RecF pathway

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The RecF pathway, also called the RecFOR pathway, is a pathway of homologous recombination that repairs DNA in bacteria. It repairs breaks that occur on only one of DNA's two strands, known as single-strand gaps. The RecF pathway can also repair double-strand breaks in DNA when the RecBCD pathway, another pathway of homologous recombination in bacteria, is inactivated by mutations.[1] Like the RecBCD pathway, the RecF pathway requires RecA for strand invasion. The two pathways are also similar in their phases of branch migration, in which the Holliday junction slides in one direction, and resolution, in which the Holliday junctions are cleaved apart by enzymes.[2][3]

The RecF pathway begins when RecJ, an exonuclease that cleaves single-stranded DNA in the 5 → 3′ direction, binds to the 5' end of a single-strand gap in DNA and starts moving upstream while cleaving the 5' strand. Although RecJ can function without them, single-strand binding protein (SSBP) and the RecQ helicase greatly increase how much the 5' is cut back. When present, SSBP binds to the 3' overhang remaining after RecJ finishes cutting back the 5' strand.[3] By binding to the single-stranded DNA, SSBP ensures that the 3' DNA overhang does not stick to itself through self-complementation.[4]

The RecA protein can be loaded onto the SSBP-coated 3' overhang in one of two distinct pathways, one that requires the RecFOR enzyme or one that requires the RecOR enzyme.[5] In the RecFOR pathway, the RecFR complex binds where the single-strand DNA of the 3' meets the double-strand DNA. RecO then displaces SSBP from the ssDNA, although SSBP remains attached to RecO. RecFOR then loads RecA onto a recessed 5' end of this ssDNA-dsDNA junction. The RecR subunit in RecFR then interacts with RecO to form the RecFOR complex. In doing so, the RecR subunit helps to both detach the SSBP molecules from RecO and load molecules of the RecA protein onto the 3' overhang.[6]

The RecOR pathway of RecA loading differs from the RecFOR pathway in several respects, most notably its molecular interaction requirements and its ideal DNA substrate.[5] Unlike the RecFOR pathway, the RecOR pathway requires an interaction between RecO and the C-terminus of SSBP. The RecOR pathway also does not need a ssDNA-dsDNA junction to begin loading RecA onto the 3' overhang, whereas the RecFOR pathway typically does to work efficiently. Thus, the RecOR pathway in most conditions is more efficient than the RecFOR pathway in loading RecA.[5]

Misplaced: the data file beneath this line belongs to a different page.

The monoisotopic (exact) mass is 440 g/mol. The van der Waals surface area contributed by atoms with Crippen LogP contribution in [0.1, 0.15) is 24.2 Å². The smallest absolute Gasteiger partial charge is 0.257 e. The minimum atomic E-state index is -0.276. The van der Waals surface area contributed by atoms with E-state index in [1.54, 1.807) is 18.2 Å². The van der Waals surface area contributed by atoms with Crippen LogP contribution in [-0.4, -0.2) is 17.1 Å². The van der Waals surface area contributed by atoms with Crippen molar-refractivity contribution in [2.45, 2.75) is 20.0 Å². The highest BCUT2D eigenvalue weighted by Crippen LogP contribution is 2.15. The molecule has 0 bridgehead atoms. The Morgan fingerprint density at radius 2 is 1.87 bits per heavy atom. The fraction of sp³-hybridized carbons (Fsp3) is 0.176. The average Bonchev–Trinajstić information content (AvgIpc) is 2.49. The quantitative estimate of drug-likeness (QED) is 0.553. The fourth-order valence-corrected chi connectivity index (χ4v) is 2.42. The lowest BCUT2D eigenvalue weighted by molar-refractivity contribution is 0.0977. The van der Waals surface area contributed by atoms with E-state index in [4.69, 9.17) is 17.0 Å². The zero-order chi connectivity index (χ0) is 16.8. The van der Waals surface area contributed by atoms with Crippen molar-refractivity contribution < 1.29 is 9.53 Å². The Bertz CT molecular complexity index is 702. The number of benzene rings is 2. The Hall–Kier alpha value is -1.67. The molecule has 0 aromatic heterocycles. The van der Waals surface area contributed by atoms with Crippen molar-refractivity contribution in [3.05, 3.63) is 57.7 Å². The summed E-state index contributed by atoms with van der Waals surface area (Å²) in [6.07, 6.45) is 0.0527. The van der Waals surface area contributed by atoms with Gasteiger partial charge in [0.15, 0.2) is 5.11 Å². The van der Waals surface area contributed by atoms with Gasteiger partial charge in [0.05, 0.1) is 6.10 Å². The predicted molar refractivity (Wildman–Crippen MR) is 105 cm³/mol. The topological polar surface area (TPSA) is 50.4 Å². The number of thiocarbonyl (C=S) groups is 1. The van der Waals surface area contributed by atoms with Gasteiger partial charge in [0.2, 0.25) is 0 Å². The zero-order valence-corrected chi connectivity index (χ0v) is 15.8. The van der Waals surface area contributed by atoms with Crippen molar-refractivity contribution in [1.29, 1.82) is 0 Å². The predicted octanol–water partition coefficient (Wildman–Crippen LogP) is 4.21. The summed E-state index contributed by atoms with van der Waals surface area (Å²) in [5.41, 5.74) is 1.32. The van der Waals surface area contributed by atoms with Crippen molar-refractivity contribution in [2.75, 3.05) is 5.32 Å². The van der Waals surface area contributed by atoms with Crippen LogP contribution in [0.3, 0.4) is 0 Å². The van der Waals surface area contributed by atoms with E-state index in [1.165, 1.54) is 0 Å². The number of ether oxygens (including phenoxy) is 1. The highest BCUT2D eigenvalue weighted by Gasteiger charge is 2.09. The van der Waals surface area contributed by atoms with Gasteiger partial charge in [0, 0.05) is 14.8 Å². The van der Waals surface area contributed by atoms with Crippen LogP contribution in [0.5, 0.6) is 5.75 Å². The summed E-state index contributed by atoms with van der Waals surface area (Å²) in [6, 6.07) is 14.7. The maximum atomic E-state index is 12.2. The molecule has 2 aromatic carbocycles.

1. ^ Morimatsu, K; Kowalczykowski, SC (22 May 2003). "RecFOR proteins load RecA protein onto gapped DNA to accelerate DNA strand exchange: a universal step of recombinational repair". Molecular Cell. 11 (5): 1337–1347. PMID 12769856. doi:10.1016/S1097-2765(03)00188-6. 
  2. ^ Hiom, K (July 2009). "DNA Repair: Common Approaches to Fixing Double-Strand Breaks". Current Biology. 19 (13): R523–R525. PMID 19602417. doi:10.1016/j.cub.2009.06.009. 
  3. ^ a b Handa, N; Morimatsu, K; Lovett, ST; Kowalczykowski, SC (15 May 2009). "Reconstitution of initial steps of dsDNA break repair by the RecF pathway of E. coli". Genes & Development. 23 (10): 1234–1245. PMC 2685532Freely accessible. PMID 19451222. doi:10.1101/gad.1780709. 
  4. ^ Kowalczykowski, SC; Clow, J; Somani, R; Varghese, A (5 January 1987). "Effects of the Escherichia coli SSB protein on the binding of Escherichia coli RecA protein to single-stranded DNA. Demonstration of competitive binding and the lack of a specific protein-protein interaction". Journal of Biological Chemistry. 193 (1): 81–95. PMID 3295259. doi:10.1016/0022-2836(87)90629-2. 
  5. ^ a b c Sakai, A; Cox, MM (30 January 2009). "RecFOR and RecOR as distinct RecA loading pathways" (PDF). Journal of Biological Chemistry. 284 (5): 3264–3272. PMC 2631980Freely accessible. PMID 18986990. doi:10.1074/jbc.M807220200. 
  6. ^ Inoue, H; Honda, M; Ikawa, S; Shibata, T; Mikawa, T (January 2008). "The process of displacing the single-stranded DNA-binding protein from single-stranded DNA by RecO and RecR proteins". Nucleic Acids Research. 36 (1): 94–109. PMC 2248737Freely accessible. PMID 18000001. doi:10.1093/nar/gkm1004.